Horror fans are anticipating July 3’s release of Midsommar, a creepy thriller in which two American tourists (Florence Pugh and Jack Reynor) experience the little-seen traditions of Sweden’s Midsummer Festival. In an interview with Entertainment Weekly, director Ari Aster called the movie's Midsummer “a particularly special iteration of the festival,” and the film certainly takes liberties with the real experience, which is far from terrifying. Take a look at how locals actually celebrate this annual gathering and why it’s become a such a treasured part of Swedish culture.
1. Midsummer started as a way to welcome summer (and maybe fertility).
Sweden has been celebrating Midsummer (midsommar in Swedish) for centuries. The event, which is typically held on the Friday after the summer solstice, is intended to recognize the beginning of the country’s summer and its five-week annual holiday, including a stretch of time where, in the northern part of the country, the sun never actually sets. Most Swedish cities have their own Midsummer event, and many are marked by dancing around a flower-covered maypole, which some have interpreted as a representation of fertility (however, others argue that no explicit connection has been found between the two).
2. During Midsummer, city streets can be empty.
Midsummer’s one concession to appearing spooky: Because celebrations take place in the countryside, most residents head out of town for the festivities beginning on Midsummer’s Eve, leaving their cities almost devoid of people. Businesses shut down and roads are cleared. That eerie serenity is broken as soon as you hit the main thoroughfares, which are typically congested with cars looking to get to the country.
3. Midsummer revelers pick flowers to find true love.
During Midsummer, both men and women participate in a tradition: They pick seven different species of flowers and put them under their pillow. Legend has it that their future spouse will appear to them in a dream. Due to the romance of the festival, Sweden experiences quite the uptick in its population. According to CNN, many children are born exactly nine months following the celebration.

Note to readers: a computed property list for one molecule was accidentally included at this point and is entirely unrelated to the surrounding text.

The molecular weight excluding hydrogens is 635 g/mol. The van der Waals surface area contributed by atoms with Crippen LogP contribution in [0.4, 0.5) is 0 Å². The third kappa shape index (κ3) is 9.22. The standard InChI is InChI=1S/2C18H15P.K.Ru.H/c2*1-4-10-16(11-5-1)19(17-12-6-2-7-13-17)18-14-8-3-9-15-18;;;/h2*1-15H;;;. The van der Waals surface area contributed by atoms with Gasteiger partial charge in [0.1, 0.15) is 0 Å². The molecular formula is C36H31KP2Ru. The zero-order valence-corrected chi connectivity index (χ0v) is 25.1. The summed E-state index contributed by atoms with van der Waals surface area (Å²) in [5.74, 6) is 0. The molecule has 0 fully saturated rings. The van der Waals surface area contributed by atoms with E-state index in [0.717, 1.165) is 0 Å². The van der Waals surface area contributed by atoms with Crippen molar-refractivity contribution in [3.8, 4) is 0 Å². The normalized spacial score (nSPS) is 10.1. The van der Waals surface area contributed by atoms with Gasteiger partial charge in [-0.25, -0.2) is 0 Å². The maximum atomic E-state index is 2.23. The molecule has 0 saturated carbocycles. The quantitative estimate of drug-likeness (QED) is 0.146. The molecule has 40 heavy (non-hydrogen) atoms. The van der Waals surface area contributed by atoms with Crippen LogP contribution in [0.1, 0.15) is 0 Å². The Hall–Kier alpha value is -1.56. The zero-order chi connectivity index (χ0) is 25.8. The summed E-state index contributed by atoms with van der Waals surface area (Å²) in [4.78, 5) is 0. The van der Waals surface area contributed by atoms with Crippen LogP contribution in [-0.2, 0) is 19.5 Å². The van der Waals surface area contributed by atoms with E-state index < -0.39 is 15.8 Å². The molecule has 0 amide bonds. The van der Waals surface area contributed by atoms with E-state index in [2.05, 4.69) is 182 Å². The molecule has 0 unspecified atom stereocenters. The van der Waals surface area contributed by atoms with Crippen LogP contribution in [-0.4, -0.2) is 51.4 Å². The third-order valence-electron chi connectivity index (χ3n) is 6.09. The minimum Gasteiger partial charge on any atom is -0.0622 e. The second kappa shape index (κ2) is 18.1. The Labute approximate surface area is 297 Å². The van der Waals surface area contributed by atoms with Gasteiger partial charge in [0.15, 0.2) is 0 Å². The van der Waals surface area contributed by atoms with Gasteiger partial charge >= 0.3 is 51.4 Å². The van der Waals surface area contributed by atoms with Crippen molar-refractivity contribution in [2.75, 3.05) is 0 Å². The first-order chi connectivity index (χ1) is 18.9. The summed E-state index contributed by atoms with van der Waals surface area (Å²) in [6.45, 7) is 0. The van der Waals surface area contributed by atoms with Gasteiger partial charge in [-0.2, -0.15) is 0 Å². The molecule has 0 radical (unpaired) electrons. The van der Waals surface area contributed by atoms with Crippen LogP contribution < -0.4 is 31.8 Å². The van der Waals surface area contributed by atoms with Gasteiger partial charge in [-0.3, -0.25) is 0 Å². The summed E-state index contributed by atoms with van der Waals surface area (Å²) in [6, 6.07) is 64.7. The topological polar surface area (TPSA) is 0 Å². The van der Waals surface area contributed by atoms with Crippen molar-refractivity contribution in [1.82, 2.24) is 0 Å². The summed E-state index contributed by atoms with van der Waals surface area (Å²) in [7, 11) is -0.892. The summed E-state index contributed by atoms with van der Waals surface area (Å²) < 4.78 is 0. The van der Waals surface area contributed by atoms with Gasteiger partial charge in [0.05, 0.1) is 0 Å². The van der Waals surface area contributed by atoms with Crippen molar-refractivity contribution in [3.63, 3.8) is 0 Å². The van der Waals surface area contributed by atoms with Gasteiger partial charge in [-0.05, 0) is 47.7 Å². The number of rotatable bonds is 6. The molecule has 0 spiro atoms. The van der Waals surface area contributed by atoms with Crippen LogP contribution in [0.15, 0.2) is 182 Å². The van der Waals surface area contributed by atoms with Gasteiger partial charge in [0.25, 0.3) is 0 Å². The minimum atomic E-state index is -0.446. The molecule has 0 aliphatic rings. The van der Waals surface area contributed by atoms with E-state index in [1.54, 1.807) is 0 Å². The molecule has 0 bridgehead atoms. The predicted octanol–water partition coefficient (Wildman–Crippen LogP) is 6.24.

4. During Midsummer, the drink of choice is aquavit.
Traditionally, Midsummer revelers eat potatoes, pickled herring, and strawberries for lunch, and they typically imbibe on beer and aquavit, a spirit distilled from potatoes or grains and flavored with either caraway or dillseed. There’s no masking the taste, either. People usually drink it straight (though chasing it with a beer isn’t unheard of). Wine and other beverages are rare sights.
5. Some Midsummer attendees wear traditional clothing.
Revelers in Sweden typically attend Midsummer parties in casual or garden party-type clothing. But some make an effort to wear the traditional folk dress, or folkdrekten, of their region. In Småland, women wear white lace blouses and ankle-length skirts; men wear blue vests and elk skin pants. Participants make their own flower crowns, or krans.
6. Midsummer has a classic song about frogs.
There is a significant amount of singing that goes into Midsummer. One traditional song is "Små Grodorna," or "Little Frogs." Partygoers sing the lyrics ("the little frogs … are funny to observe") while dancing around the maypole and pretending to hop around like amphibians. If you’re a tourist and are invited to join in, you probably should.
7. Even IKEA celebrates Midsummer.
Swedish furniture firm IKEA doesn’t let Midsummer go by unnoticed. Each year, stores will often lay out a Midsummer Smorgasbord for customers. The all-you-can-eat buffet runs $16.99 ($4.99 for kids) and features trademark Midsummer dishes like herring, potato salad, and fresh strawberries.